Saturday, May 21, 2011

Pompe a L'huile (Olive Oil Bread from France)

Bunker and I just enjoyed the most delicious and peaceful dinner on our back porch. Granted...we just finished eating and it is after 10 p.m. I am not what you would call gifted in the time management department when it comes to cooking. However, this dinner was more than worth the wait. Bunker grilled the chicken on the outdoor grill, and I made hand-made pasta with a fresh tomato sauce and this olive oil bread. I will post the pasta dish on Monday!

I found the recipe for this bread, which hearkens from Provence, in The New Mediterranean Diet Cookbook. It is a golden round disk of slightly sweet and incredibly delicate bread, a true treat. Of course, I have made some changes, so below you will find exactly what I did rather than the original recipe.

Have you ever been to Provence? You really must go at some point. It is a breath of fresh air and a step back in time. The sun shines brighter, the food tastes fresher, time slows down, the wine shimmers and the air sparkles. Here are some pictures from my trip to Provence with my parents five summers ago!

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3 to 4 cups of all-purpose flour (I increased the original 2 cups to about 4 cups due to my using honey rather than sugar...therefore I had a much moister dough than I would have if I had used the sugar)
1/4 cup of warm milk
1 1/4 ounce envelope of active dry yeast (mine was rapid rise...which shortens the waiting period)
5 tablespoons of Honey (the original recipe called for sugar)
3 large eggs
1 teaspoon of salt (the original recipe calls for only 1/2 teaspoon of salt)
1/2 cup of extra-virgin olive oil
(I omitted the 1 tablespoon of orange-flower water and the 2 tablespoons of grated orange zest....I just didn't have either and I honestly just don't care for orange flavors)

1. Put 2 cups of flour in a large bowl and make a well in the center of the flour.

2. Pour the 1/4 cup of warm milk into the center of the flour well.

3. Sprinkle the yeast on top of the milk in the center of the flour well.

4. Set this aside for about 5 minutes so that the yeast can absorb some of the liquid.
5. Add a Tablespoon of the honey to the yeast and milk.

6. Sprinkle some of the flour from the bowl on top of the yeast, milk and honey until it is completely covered with a thin layer of flour.

7. Set this bowl aside for about 30 minutes to let the yeast begin to work.
8. While you wait for the yeast to develop, you can work on the rest of the components for the bread.

(This is what the flour an yeast should look like after 30 minutes, it will be slightly poofy in the well.)
9. In a separate bowl combine 2 eggs, 4 tablespoons of sugar and 1 teaspoon of salt.

10. Beat this mixture until it becomes foamy. I used the old fashioned method, a fork and my own muscle power. It took about 10 minutes off and on.

11. After you achieve this foamy consistency, add in the 1/2 cup of olive oil (and the orange-flower water and orange zest if you choose to include these components) and beat for about 5 minutes.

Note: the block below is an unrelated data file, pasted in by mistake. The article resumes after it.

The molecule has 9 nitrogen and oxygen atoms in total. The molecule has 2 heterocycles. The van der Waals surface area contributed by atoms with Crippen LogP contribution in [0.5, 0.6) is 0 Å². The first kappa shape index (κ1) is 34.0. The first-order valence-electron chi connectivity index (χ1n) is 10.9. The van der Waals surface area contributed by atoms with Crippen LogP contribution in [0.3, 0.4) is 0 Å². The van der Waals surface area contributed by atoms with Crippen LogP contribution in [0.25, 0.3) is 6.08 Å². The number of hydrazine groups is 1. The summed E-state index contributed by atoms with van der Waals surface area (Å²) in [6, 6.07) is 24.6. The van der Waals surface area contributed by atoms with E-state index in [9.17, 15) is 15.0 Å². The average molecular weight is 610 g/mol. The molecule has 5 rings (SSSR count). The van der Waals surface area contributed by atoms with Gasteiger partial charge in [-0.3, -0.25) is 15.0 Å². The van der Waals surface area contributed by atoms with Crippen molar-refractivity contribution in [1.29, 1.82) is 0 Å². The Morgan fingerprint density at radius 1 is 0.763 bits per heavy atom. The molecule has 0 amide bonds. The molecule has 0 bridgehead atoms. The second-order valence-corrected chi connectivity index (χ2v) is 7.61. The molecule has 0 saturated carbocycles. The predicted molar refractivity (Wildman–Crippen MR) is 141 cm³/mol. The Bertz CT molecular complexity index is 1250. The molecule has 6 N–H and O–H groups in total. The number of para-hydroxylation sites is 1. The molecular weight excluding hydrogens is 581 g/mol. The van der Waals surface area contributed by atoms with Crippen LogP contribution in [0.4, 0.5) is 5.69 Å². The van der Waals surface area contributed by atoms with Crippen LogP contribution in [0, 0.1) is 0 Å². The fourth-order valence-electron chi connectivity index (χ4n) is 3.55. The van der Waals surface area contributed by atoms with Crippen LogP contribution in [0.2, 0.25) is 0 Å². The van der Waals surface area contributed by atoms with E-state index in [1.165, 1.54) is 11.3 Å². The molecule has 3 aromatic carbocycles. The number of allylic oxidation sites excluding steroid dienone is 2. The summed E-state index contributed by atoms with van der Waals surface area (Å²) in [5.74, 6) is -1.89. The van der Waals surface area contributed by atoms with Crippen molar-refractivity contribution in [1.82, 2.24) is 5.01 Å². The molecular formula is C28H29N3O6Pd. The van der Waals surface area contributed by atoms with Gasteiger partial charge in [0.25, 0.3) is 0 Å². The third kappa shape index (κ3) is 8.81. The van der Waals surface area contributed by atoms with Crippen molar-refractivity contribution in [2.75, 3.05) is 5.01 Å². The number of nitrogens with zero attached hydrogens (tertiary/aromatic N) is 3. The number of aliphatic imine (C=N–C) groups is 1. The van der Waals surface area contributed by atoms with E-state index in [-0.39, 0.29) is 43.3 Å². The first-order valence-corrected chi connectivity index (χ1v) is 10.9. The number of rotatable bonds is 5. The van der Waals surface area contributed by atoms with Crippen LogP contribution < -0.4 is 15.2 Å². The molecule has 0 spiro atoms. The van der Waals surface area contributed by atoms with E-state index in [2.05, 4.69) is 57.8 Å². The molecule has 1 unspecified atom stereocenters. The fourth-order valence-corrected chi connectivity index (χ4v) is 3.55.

12. Add the egg and olive oil mixture into the flour bowl.

13. Slowly integrate the flour from the edges of the bowl into the well and then begin to mix the dough with a wooden spoon and then with your hands.

14. Turn the dough out onto a lightly floured surface and add the remaining one cup to two cups of flour as you knead the dough for about 10 minutes. Kneading dough develops the gluten, essential for the dough to rise and for the texture of the bread to develop correctly. Also, kneading dough is an incredibly therapeutics process.

15. Grease a bowl with a tiny amount of olive oil and place the kneaded dough into the bowl.

16. Cover this bowl with a tea cloth and set aside in a warm place for about an hour.
17. After this hour, punch down the dough and place it in a lightly oiled round cake pan.

18. Cover the dough again and let it rise for another hour in a warm place.
19. The dough should be doubled in size. Using a very sharp knife cut a design of your choice into the top of the dough. Mine was boring, you can be more creative.

20. Beat the third egg together with a teaspoon of water.

21. Cover the dough in a thin layer of this beaten egg, you will only use about half of the egg.

22. Bake the dough in a 375 degree oven for about 20 to 25 minutes, mine took 25 minutes. It should be golden brown with a glossy sheen.

PS for the day...

Have you wondered what bowls I use for prep work and such? Probably not...but I will share with you what they are anyways!

So these were wedding gifts for my parents wedding in the 70s! I love them, not only because they are perfectly sized, or that they display my favorite color combination (blue and white), but mostly because they belonged to my mom and she gave them to me. Granted, she lives about 4 blocks away from me, but there is just something so comforting about using something of hers on a daily basis. Something to think about. Take a moment today and look around your there something that you use everyday that seems to be meaningless? I bet you can find at least one thing that seems like just a thing, but really carries a lot of meaning due to its attachment or association with someone you love!

The pups say hi!

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